{
            var childGameObject = childTransform.gameObject;
            yield return childGameObject; 
        }       
    }
}

The combination of IEnumerable return type and the yield statement is what makes this code LINQ. These are the C# language features that power LINQ. Note that I prefer LINQ's method syntax over its query syntax.

Now that we can get all children at each hierarchy level we can implement a recursive breadth-first traversal function:

void BreadthFirstTraversal(IEnumerable<GameObject> hierarchyLevel)
{
    foreach (var gameObject in hierarchyLevel)
    {
        // ... Do something with the game object ...
        Debug.Log(gameObject.name);
    }

    BreathFirstTraversal(GetChildren(hierarchyLevel)); // Recursion!
}

To initiate the traversal:

void BreadthFirstTraversal()
{
    BreadthFirstTraversal(
        SceneManager.GetActiveScene().GetRootGameObjects()
    ); 
}

Looking at the output you can see that all the level 2 game objects are displayed after the level 1 game objects:

Sub-tree traversal

So far we have examined recursive traversal functions that operate on the entire scene. Often however we simply want to traverse a sub-tree in the hierarchy. This is easily achieved with the PostOrderTraversal and PreOrderTraversal functions as both of these are able to start the traversal with whatever game object you want.

BreadthFirstTraversal is a little different. It takes a collection of game objects rather than a single game object. However with the addition of a simple helper function we can adapt breadth-first traversal to work with a sub-tree:

void BreathFirstTraversal(GameObject parentGameObject)
{
    BreadthFirstTraversal(new GameObject[] { parentGameObject });
}  

Note that we are overloading BreathFirstTraversal to take a single game object as its parameter. The overloaded function simply repackages the single object in an array and passes it into the original version of the function.

Descendants

Sometimes it useful to simply find a collection of all the descendants of a particular game object. By descendents I mean the children, grand-children and so on.

This can easily be done using LINQ:

IEnumerable<GameObject> FindDescendents(GameObject parentGameObject) 
{
    foreach (var childTransform in parentGameObject.transform)
    {
        var childGameObject = childTransform.gameObject;
        yield return childGameObject;

        foreach (var descendent in FindDescendents(childGameObject)) 
        {
            yield return childGameObject;
        } 
    }       
}

Note that this has the effect of flattening the sub-tree to a simple collection.

That particular example has the collection of games objects in pre-order, although it's trivial to convert to post-order if that's what you need.

If you don't like using LINQ for this sort of thing, then it's easy to convert it to a function that explicitly bakes and returns a list.

Ancestors

It's also useful to find the ancestors of a particular game object. By ancestors I mean the parent, the grand-parent and so on up to the root game object:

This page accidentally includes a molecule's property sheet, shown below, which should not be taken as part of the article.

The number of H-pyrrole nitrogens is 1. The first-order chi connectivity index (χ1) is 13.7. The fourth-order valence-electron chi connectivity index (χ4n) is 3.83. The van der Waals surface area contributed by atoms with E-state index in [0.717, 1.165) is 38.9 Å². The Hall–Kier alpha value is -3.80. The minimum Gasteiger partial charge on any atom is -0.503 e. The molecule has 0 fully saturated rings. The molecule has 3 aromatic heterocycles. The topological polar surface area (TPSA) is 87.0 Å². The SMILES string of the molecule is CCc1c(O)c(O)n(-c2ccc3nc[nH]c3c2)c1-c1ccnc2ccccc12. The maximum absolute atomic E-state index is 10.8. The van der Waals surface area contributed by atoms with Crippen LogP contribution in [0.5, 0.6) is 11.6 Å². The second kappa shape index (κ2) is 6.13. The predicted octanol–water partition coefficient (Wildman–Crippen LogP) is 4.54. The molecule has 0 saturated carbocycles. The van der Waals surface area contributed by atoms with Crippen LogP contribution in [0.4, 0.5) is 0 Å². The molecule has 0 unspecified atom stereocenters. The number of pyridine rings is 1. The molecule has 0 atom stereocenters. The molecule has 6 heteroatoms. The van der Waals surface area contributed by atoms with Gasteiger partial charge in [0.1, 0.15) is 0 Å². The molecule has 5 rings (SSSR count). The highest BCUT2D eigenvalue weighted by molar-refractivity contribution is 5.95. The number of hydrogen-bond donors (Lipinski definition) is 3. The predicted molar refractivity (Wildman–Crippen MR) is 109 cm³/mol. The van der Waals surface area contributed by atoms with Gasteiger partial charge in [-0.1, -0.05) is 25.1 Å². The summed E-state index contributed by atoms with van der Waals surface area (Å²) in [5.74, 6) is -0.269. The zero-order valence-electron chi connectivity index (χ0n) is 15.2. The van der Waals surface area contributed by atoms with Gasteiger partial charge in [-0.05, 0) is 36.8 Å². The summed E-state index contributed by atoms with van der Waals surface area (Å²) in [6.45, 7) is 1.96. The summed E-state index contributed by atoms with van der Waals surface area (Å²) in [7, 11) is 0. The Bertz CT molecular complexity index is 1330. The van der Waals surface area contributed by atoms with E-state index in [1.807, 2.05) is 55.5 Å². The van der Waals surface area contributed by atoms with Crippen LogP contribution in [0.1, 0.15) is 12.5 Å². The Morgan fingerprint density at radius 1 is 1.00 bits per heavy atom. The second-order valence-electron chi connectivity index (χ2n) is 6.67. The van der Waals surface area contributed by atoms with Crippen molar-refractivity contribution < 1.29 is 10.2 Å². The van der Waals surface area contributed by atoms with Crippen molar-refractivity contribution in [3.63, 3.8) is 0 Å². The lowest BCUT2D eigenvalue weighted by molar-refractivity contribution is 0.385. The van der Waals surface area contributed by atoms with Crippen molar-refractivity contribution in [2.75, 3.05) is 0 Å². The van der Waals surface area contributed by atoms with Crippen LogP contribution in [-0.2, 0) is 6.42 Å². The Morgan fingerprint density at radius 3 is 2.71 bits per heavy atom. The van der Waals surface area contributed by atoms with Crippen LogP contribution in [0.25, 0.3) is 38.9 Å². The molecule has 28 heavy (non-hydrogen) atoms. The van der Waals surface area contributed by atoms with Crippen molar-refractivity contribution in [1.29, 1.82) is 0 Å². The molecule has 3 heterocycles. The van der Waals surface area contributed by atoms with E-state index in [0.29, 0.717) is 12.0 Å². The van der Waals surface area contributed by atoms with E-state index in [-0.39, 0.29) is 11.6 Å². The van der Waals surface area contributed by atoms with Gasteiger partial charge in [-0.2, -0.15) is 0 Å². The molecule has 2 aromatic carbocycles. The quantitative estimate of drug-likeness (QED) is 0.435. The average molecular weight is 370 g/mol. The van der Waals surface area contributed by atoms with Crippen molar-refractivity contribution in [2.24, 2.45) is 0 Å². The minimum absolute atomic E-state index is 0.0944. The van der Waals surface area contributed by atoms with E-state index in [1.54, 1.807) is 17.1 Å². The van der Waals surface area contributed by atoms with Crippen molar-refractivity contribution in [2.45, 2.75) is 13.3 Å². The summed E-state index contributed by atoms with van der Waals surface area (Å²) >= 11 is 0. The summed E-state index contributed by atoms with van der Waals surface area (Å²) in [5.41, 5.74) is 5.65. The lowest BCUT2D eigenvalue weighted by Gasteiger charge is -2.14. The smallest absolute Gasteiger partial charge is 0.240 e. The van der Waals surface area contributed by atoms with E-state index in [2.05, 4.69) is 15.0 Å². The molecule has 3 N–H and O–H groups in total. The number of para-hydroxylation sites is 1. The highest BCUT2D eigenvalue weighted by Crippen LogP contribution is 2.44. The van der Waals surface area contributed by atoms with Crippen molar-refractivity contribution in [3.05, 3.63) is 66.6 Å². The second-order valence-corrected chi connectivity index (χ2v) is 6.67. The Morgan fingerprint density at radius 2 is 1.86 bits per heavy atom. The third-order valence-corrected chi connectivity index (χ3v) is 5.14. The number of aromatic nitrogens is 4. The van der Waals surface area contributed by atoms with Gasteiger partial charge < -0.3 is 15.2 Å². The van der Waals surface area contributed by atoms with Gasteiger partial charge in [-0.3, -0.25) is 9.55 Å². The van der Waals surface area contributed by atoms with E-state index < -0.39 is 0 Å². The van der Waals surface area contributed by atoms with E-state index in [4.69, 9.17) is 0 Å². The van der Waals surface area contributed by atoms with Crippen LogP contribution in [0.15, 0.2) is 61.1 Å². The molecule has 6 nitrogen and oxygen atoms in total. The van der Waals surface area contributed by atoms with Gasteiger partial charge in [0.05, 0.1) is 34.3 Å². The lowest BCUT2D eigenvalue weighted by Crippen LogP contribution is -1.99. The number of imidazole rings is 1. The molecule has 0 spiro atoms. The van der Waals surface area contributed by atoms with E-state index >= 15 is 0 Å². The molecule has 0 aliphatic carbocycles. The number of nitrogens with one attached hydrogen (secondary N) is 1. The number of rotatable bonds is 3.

IEnumerable<GameObject> FindAncestors(GameObject parentGameObject) 
{
    Transform ancestorTransform = parentGameObject.transform.parent;
    while (ancestorTransform != null)
    {
        yield return ancestorTransform.gameObject;

        ancestorTransform = ancestorTransform.parent;
    }
}

Note that for this function we don't need recursion. We are simply finding parent after parent until we hit the root game object, so we are able to use a loop and avoid recursion.

The dangers of recursion

If you have spent anytime using recursion you will most certainly have encounted a stack overflow (and I'm not talking about the ubiquitous programming Q&A site which you will also have most certainly encountered).

If you encounter a stack overflow while Playing in the Unity Editor it will look like this:

Why does this happen?

Recursion is essentially a loop. A function calls itself again and again forming a loop. What happens when a loop doesn't end? What we get is an infinite loop. Of course you'd never do this on purpose, however it's quite easy to achieve by accident. Normally when we use loops in programming and we find a bug that causes an infinite loop it will cause our program to hang. The program will stop responding while it spins in the loop and eventually we'll have to manually kill the process. A run-away recursive loop responds a little differently and it will very quickly crash your program. To understand why this happens we need to delve deeper into how functions actually work.

Everytime a function is called, while the function is inflight, space is reserved on the call stack. A program has only a limited amount of stack available. What this means is that for any given program only a limited number of function calls can be inflight at any point in time. Usually you don't care about this because the size of the call stack is big enough to handle most scenarios. However, when we have a runaway recursive function call, with each new function call more space is reserved on the callstack and the total space available can be quickly exhausted.